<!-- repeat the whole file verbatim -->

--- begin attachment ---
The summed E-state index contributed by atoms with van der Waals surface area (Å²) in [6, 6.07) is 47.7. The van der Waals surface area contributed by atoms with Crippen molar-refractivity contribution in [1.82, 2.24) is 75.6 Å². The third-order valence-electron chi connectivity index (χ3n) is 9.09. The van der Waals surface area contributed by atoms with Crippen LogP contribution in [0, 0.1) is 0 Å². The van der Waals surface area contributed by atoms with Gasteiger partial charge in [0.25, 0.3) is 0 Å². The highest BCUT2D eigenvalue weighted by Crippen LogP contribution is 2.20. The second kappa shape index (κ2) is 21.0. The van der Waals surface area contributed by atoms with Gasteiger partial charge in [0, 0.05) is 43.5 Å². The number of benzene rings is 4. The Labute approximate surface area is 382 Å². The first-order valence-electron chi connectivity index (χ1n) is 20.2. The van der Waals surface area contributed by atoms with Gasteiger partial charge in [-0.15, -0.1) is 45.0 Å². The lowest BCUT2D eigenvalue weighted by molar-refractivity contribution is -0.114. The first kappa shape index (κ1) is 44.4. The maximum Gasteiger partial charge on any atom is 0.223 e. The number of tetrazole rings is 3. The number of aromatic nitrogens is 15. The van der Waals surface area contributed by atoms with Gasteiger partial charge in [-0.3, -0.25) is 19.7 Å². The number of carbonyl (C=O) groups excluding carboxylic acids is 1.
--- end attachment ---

The summed E-state index contributed by atoms with van der Waals surface area (Å²) in [6, 6.07) is 47.7. The van der Waals surface area contributed by atoms with Crippen molar-refractivity contribution in [1.82, 2.24) is 75.6 Å². The third-order valence-electron chi connectivity index (χ3n) is 9.09. The van der Waals surface area contributed by atoms with Crippen LogP contribution in [0, 0.1) is 0 Å². The van der Waals surface area contributed by atoms with Gasteiger partial charge in [0.25, 0.3) is 0 Å². The highest BCUT2D eigenvalue weighted by Crippen LogP contribution is 2.20. The second kappa shape index (κ2) is 21.0. The van der Waals surface area contributed by atoms with Gasteiger partial charge in [0, 0.05) is 43.5 Å². The number of benzene rings is 4. The Labute approximate surface area is 382 Å². The first-order valence-electron chi connectivity index (χ1n) is 20.2. The van der Waals surface area contributed by atoms with Gasteiger partial charge in [-0.15, -0.1) is 45.0 Å². The lowest BCUT2D eigenvalue weighted by molar-refractivity contribution is -0.114. The first kappa shape index (κ1) is 44.4. The maximum Gasteiger partial charge on any atom is 0.223 e. The number of tetrazole rings is 3. The number of aromatic nitrogens is 15. The van der Waals surface area contributed by atoms with Gasteiger partial charge in [-0.3, -0.25) is 19.7 Å². The number of carbonyl (C=O) groups excluding carboxylic acids is 1.